Greenland experiences melting over 97% of its area in mid-July

By: Dr. Jeff Masters , 12:58 PM GMT on July 25, 2012

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Son Nghiem of NASA's Jet Propulsion Laboratory in Pasadena, CA, was analyzing radar data from the Indian Space Research Organization's Oceansat-2 satellite last week when he noticed that 97% of Greenland appeared to have undergone surface melting on July 12--an event completely unprecedented in 30 years of satellite measurements. In a July 24 press release from NASA, Nghiem said, "This was so extraordinary that at first I questioned the result: was this real or was it due to a data error?" Multiple satellite data sets confirmed the remarkable event, though. Melt maps derived from three different satellites showed that on July 8, about 40 percent of the ice sheet's surface had melted, as a strong ridge of high pressure set up over Greenland. By July 12, the melting had expanded to cover 97% of Greenland. As I blogged about last week, temperatures at at the top of the Greenland Ice Sheet, 10,551 feet (3216 meters) above sea level, and 415 miles (670 km) north of the Arctic Circle, had risen above the freezing mark four times in the 12-year span 2000 - 2011. But in mid-July 2012, temperatures eclipsed the freezing mark on five days, including four days in a row from July 11 - 14. Interestingly, ice core records show that in 1889, a similar pronounced melt event occurred at the top of the Greenland Ice Sheet, and such events occur naturally about every 150 years. "But if we continue to observe melting events like this in upcoming years, it will be worrisome," said Lora Koenig, a NASA/Goddard glaciologist and a member of the research team analyzing the satellite data. Such an event could occur as early as this weekend: the latest wunderground forecast for the Greenland Summit calls for above-freezing temperatures to return again by Saturday through Tuesday, with a high of 36°F (2°C) on Tuesday. This would come close to the record warm temperature at Summit of 3.6°C set just two weeks ago. Exceptionally warm temperatures in Greenland this July have been made more likely by the fact that Arctic sea ice area has been at record low levels so far this month. Furthermore, the Greenland Ice Sheet has become darker this July than at any point since satellite measurements began (Figure 2), allowing Greenland to absorb more solar energy and heat up.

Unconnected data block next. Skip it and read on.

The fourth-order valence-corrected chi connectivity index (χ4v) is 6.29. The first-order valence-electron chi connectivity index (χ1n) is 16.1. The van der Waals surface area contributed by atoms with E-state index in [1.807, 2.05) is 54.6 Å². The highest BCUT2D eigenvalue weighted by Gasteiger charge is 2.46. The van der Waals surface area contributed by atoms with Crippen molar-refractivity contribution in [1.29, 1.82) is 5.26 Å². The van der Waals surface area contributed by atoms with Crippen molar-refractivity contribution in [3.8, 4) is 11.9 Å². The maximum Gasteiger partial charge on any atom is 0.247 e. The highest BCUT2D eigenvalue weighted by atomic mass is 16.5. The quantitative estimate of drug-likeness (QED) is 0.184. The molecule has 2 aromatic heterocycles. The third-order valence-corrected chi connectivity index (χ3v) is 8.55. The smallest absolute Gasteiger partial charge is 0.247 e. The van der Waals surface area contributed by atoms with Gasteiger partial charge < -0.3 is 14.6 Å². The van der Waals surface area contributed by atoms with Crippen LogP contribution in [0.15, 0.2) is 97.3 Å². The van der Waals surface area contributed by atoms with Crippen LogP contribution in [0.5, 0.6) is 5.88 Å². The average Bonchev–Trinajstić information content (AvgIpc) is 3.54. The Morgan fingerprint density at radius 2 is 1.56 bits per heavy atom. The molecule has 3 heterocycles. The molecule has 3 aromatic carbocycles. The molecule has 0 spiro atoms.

Figure 1. Extent of surface melt over Greenland's ice sheet on July 8 (left) and July 12 (right). Measurements from three satellites showed that on July 8, about 40 percent of the ice sheet had undergone thawing at or near the surface. In just a few days, the melting had dramatically accelerated and an estimated 97 percent of the ice sheet surface had thawed by July 12. Image credit: NASA.



Figure 2. The albedo (reflectivity) of the Greenland Ice Sheet at its highest elevations (2,500 - 3,200 meters, or 8,200 - 10,500 feet) has steadily decreased in recent years as the ice has darkened due to increased melting and dark soot being deposited on the ice from air pollution. This July, the high elevations of Greenland were the darkest on record, which helped contribute to the record warm temperatures observed at the Greenland Summit. Image credit: Dr. Jason Box, Ohio State University.


Video 1. Melt water from the record July temperatures in Greenland fed the raging Watson River, which smashed two bridges connecting the north and south of Kangerlussuaq (Sønder Strømfjord), a small settlement in southwestern Greenland. The flow rate of 3.5 million liters/sec was almost double the previous record flow rate.

Greenland's Petermann Glacier
Greenland's glaciers have seen significant changes in recent years, as they respond to warmer air and water temperatures. Northwest Greenland's Petermann Glacier has seen two massive calving events in the past two years, though it is uncertain if these events were caused by the warming climate. The most recent event came on July 16, 2012, when the glacier calved a 46 square-mile iceberg two times the size of Manhattan. The same glacier calved an iceberg twice as big back on August 4, 2010--the largest iceberg observed in the Arctic since 1962. The freshwater stored in that ice island could have kept the Delaware or Hudson rivers flowing for more than two years, or kept all U.S. public tap water flowing for 120 days. According to a university press release by Andreas Muenchow, associate professor of physical ocean science and engineering at the University of Delaware's College of Earth, Ocean, and Environment, “While the size is not as spectacular as it was in 2010, the fact that it follows so closely to the 2010 event brings the glacier’s terminus to a location where it has not been for at least 150 years. Northwest Greenland and northeast Canada are warming more than five times faster than the rest of the world, but the observed warming is not proof that the diminishing ice shelf is caused by this, because air temperatures have little effect on this glacier; ocean temperatures do, and our ocean temperature time series are only five to eight years long — too short to establish a robust warming signal.”